Home / Giảng Luận / Đối trị tưởng điên đảo

Đối trị tưởng điên đảo

Ðiên Ðảo (AN 4.49) Vipallāsa, Inversions, 顛倒 (điên đảo)
– Này các tỳ-khưu, có bốn tưởng điên đảo, tâm điên đảo, kiến điên đảo này. Thế nào là bốn? (1) Trong vô thường, nghĩ là thường, đó là tưởng điên đảo, tâm điên đảo, kiến điên đảo. (2) Trong khổ, nghĩ là lạc, đó là tưởng điên đảo, tâm điên đảo, kiến điên đảo. (3) Trong vô ngã, nghĩ là ngã, này các tỳ-khưu, đó là tưởng điên đảo, tâm điên đảo, kiến điên đảo. (4) Trong bất tịnh (không hấp dẫn), nghĩ là tịnh (hấp dẫn), đó là tưởng điên đảo, tâm điên đảo, kiến điên đảo. Này các tỳ-khưu, có bốn tưởng điên đảo, tâm điên đảo, kiến điên đảo này.
Này các tỳ-khưu có bốn tưởng không điên đảo, tâm không điên đảo, kiến không điên đảo này. Thế nào là bốn? (1) Trong vô thường, nghĩ là vô thường, đó là tưởng không điên đảo, tâm không điên đảo, kiến không điên đảo. (2) Trong khổ, nghĩ là khổ, đó là tưởng không điên đảo, tâm không điên đảo, kiến không điên đảo. (3) Trong vô ngã, nghĩ là vô ngã, đó là tưởng không điên đảo, tâm không điên đảo, kiến không điên đảo. (4) Trong bất tịnh (không hấp dẫn), nghĩ là bất tịnh (không hấp dẫn), đó là tưởng không điên đảo, tâm không điên đảo, kiến không điên đảo. Này các tỳ-khưu, có bốn tưởng không điên đảo, tâm không điên đảo, kiến không điên đảo này.
Trong vô thường, tưởng thường, Trong khổ, tưởng là lạc, Trong vô ngã, tưởng ngã, Trong bất tịnh, tưởng tịnh, Chúng sinh đến tà kiến, Tâm động, tưởng tà vọng.
Bị ma trói buộc chặt, Không thoát khỏi ách nạn, Chúng sinh bị luân chuyển, Trong sinh tử luân hồi.
Khi chư Phật xuất hiện, Ở đời chói hào quang, Tuyên thuyết diệu pháp này, Ðưa đến khổ lắng dịu.
Nghe pháp, được trí tuệ, Trở lại được tự tâm, Thấy vô thường, không thường, Thấy đau khổ, là khổ.
Thấy vô ngã, không ngã, Thấy bất tịnh, không tịnh. Do hành chánh tri kiến, Vượt qua mọi đau khổ.
– Hòa thượng Thích Minh Châu dịch (Bình Anson hiệu đính)
——————————————————————————-
Inversions (AN 4.49)
“Bhikkhus, there are these four inversions of perception, inversions of mind, and inversions of view. [1] What four? (1) The inversion of perception, mind, and view that takes the impermanent to be permanent; (2) the inversion of perception, mind, and view that takes what is suffering to be pleasurable;730 (3) the inversion of perception, mind, and view that takes what is non-self to be self; (4) the inversion of perception, mind, and view that takes what is unattractive to be attractive. These are the four inversions of perception, mind, and view.
“There are, bhikkhus, these four non-inversions of perception, non-inversions of mind, and non-inversions of view. What four? (1) The non-inversion of perception, mind, and view that takes the impermanent to be impermanent; (2) the non-inversion of perception, mind, and view that takes what is suffering to be suffering; (3) the non-inversion of perception, mind, and view that takes what is non-self to be non-self; (4) the non-inversion of perception, mind, and view that takes what is unattractive to be unattractive. These are the four non-inversions of perception, mind, and view.”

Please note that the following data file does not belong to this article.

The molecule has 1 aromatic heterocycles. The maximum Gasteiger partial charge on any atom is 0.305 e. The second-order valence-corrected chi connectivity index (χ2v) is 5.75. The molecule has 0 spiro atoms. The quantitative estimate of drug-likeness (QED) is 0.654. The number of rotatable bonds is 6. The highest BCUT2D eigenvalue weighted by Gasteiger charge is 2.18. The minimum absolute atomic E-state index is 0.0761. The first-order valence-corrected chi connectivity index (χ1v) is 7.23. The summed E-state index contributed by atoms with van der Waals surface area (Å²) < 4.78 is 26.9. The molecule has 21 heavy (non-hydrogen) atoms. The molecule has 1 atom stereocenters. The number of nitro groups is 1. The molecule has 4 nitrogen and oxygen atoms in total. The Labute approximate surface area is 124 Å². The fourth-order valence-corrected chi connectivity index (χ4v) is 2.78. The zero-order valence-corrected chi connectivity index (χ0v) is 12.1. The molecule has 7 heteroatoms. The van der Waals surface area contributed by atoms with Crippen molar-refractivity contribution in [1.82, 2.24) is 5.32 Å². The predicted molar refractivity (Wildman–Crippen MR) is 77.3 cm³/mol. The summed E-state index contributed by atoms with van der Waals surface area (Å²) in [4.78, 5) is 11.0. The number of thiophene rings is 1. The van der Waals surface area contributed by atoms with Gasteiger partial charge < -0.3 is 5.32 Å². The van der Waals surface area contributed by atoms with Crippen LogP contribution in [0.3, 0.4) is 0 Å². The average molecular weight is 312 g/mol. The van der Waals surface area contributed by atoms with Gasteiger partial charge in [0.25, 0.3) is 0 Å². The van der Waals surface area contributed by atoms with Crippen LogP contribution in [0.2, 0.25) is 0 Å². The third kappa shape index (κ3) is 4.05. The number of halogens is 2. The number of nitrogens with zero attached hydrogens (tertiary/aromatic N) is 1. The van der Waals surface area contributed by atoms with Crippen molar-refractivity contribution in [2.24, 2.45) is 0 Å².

Perceiving permanence in the impermanent, perceiving pleasure in what is suffering, perceiving a self in what is non-self, and perceiving attractiveness in what is unattractive, beings resort to wrong views, [2] their minds deranged, their perception twisted.
Such people are bound by the yoke of Māra, and do not reach security from bondage. Beings continue in saṃsāra, going to birth and death.
But when the Buddhas arise in the world, sending forth a brilliant light, they reveal this Dhamma that leads to the stilling of suffering.
Having heard it, wise people have regained their sanity. They have seen the impermanent as impermanent and what is suffering as suffering.
They have seen what is non-self as non-self and the unattractive as unattractive. By the acquisition of right view, they have overcome all suffering.
– Translated by Bhikkhu Bodhi
[1] I read with Ce and Be dukkhe bhikkhave sukhan ti saññāvipallāso, as against Ee adukkhe bhikkhave dukkhan ti saññāvipallāso. [2] I read with Ce and Ee micchādiṭṭhigatā, as against Be micchādiṭṭhihatā. But I follow the verse divisions of Be rather than of Ce.
———————————————————
Tôi thích bản dịch bài kệ và chú thích của ông Andrew Olendzki, nhất là về tưởng điên đảo, tâm điên đảo, kiến điên đảo.
Vipallasa Sutta: Distortions of the Mind translated from the Pali by Andrew Olendzki (2005) http://www.accesstoinsight.org/tipitaka/an/an04/an04.049.olen.html
(…)
These four, O Monks, are distortions of perception, distortions of thought distortions of view …
Sensing no change in the changing, Sensing pleasure in suffering, Assuming “self” where there’s no self, Sensing the un-lovely as lovely —
Gone astray with wrong views, beings Mis-perceive with distorted minds.
Bound in the bondage of Mara, Those people are far from safety. They’re beings that go on flowing: Going again from death to birth.
But when in the world of darkness Buddhas arise to make things bright, They present this profound teaching Which brings suffering to an end.
When those with wisdom have heard this, They recuperate their right mind:
They see change in what is changing, Suffering where there’s suffering, “Non-self” in what is without self, They see the un-lovely as such.
By this acceptance of right view, They overcome all suffering.
Translator’s note These verses from the Numerical Discourses give the traditional list of the vipallasas. This Pali word is sometimes translated as “perversions” of the mind; but I find this language too strong and prefer the expression “distortions” of the mind.